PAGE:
Day two: Trial opens with gruesome details, timeline emphasis
A shoe, two gold earrings, and a cell phone were among the items found along Taylorsville Road near the lifeless body of kindergarten teacher and 1997 Western Albemarle High School graduate Justine Elizabeth Abshire, but while investigators measured fabric "drag marks" stretching a dozen feet along the road leading to her body, several other things were missing.
"I've never seen a hit and run where the body was dragged so far with no brake or skid marks," testified former Orange County Sheriff's Deputy Joseph S. Hogsten, who was among the first investigators on the scene and also noted the absence of vehicle debris.
"In any vehicle crash," Hogsten testified of the more than 100 crashes he's investigated involving cars, pedestrians or animals, "always, the debris is located at the point of impact."
Hogsten was one of 14 witnesses to take the stand today as the prosecution launched its case against 36-year-old Eric Abshire, charged with first degree murder for the November 2 or 3, 2006 death of his wife.
In an opening statement that lasted about 20 minutes, Orange County Commonwealth's Attorney Diana Wheeler laid out details of a circumstantial case with a clear mission: to convince the jury that Abshire killed Justine elsewhere, then brought her to Taylorsville Road, where– motivated by his involvement with other women and the $1.5 million in insurance prosecutors claim he stood to gain– he staged a hit and run. To make the case, Wheeler focused on the events as reported by Abshire.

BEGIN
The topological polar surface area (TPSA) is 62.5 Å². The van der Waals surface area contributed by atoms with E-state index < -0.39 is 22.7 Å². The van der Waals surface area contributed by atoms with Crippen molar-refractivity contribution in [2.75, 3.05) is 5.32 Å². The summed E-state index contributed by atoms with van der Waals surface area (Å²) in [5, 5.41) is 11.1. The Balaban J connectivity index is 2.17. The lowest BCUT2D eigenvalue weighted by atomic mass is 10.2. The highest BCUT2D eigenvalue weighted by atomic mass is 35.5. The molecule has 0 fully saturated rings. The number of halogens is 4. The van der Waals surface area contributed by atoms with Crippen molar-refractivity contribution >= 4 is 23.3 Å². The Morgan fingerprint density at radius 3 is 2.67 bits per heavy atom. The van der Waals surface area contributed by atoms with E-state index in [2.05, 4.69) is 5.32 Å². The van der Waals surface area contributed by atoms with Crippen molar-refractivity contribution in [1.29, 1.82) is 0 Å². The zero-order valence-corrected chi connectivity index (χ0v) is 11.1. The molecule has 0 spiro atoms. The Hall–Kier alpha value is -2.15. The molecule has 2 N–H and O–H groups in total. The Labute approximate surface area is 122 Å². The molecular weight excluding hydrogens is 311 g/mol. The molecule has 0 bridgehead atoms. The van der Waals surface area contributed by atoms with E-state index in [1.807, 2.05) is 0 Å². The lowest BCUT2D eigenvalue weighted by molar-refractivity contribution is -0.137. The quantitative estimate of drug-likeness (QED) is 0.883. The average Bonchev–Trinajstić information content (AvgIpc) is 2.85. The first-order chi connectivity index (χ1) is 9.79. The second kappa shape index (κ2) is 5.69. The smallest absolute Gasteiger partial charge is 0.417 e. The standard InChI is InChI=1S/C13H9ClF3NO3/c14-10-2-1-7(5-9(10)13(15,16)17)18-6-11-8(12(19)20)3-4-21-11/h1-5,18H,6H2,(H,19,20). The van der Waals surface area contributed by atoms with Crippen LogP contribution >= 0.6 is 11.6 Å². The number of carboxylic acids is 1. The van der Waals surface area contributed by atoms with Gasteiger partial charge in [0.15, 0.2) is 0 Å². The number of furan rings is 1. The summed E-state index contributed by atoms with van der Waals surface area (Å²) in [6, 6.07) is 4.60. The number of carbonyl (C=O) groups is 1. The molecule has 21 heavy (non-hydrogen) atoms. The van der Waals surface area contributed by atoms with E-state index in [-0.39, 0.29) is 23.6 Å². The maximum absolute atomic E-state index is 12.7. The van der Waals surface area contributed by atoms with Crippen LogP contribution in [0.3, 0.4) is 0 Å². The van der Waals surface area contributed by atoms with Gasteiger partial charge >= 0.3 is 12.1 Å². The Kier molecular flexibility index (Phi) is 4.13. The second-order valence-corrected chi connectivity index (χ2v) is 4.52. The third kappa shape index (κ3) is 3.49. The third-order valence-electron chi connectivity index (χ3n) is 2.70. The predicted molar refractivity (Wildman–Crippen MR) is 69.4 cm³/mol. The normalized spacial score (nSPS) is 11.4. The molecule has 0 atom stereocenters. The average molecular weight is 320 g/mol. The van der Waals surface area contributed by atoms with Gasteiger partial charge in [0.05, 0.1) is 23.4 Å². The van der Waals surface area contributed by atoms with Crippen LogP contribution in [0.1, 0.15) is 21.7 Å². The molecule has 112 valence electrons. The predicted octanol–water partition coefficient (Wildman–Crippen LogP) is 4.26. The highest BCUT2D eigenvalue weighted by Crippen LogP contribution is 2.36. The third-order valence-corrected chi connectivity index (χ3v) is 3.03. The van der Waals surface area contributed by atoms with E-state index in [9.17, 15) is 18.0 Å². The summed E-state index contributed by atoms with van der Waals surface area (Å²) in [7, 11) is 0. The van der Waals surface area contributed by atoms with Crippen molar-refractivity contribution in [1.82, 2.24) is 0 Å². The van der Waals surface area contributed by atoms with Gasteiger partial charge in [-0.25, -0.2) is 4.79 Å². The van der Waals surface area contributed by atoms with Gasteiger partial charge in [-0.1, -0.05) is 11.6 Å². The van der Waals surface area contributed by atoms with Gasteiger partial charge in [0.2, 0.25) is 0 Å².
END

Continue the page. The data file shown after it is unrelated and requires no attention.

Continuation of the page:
"The defendant is the person who controlled the timeline," Wheeler said. "It's his word that says she came home after class, his word that says she was alive at 1:19[am]. The evidence shows she probably wasn't alive at 1:19."
Wheeler further suggested that the man who allegedly slept with another woman between Justine's death and her funeral was hardly focused on his wife's well being the night of her death.
In a "long phone call" to another woman just before midnight on November 2, about two hours before he'd claim to find Justine's body, Abshire purportedly professed a desire to "be with her, the other woman," Wheeler said.
"We don't have to prove motive," she told the jury, but "we do know that love and money can lead to some tragic circumstances."
Abshire's defense attorney Charles Weber also focused on time in his opening statement and sought to plant doubt in jurors' minds about what he calls an "ambiguous timeline."
"The claim is she was already dead at 1:19," said Weber. "Wait til you hear full testimony before you decide."
One thing Weber did concede: that jurors would likely find Justine a more lovable person than his client, a former dump truck driver who allegedly cavorted with at least eight women during the course of the courtship and ill-fated marriage.
"It's not a popularity contest, not a beauty contest," said Weber. "It's whether Mr. Abshire deliberately, premeditatively killed his wife."
The October 13 proceedings proved especially difficult for members of both the Abshire and Swartz families. As court opened, Abshire's two teenaged daughters, sitting on either side of their mother, Allison Crawford, wept as they looked at their father. As opening arguments began, Crawford escorted the girls from the courtroom.
Except for her father and sister– both of whom are witnesses and are therefore excluded from the courtroom– Justine's friends and family sat stoically through most of Thursday's proceedings which included the prosecution's detailed descriptions of Justine's injuries. However, crime scene photos showing the blond woman's facial injuries and her body's position in the road proved overwhelming to her grandmother, who was ushered from the courtroom quietly sobbing.
Further testimony from investigators and a medical examiner is expected on Friday, October 14.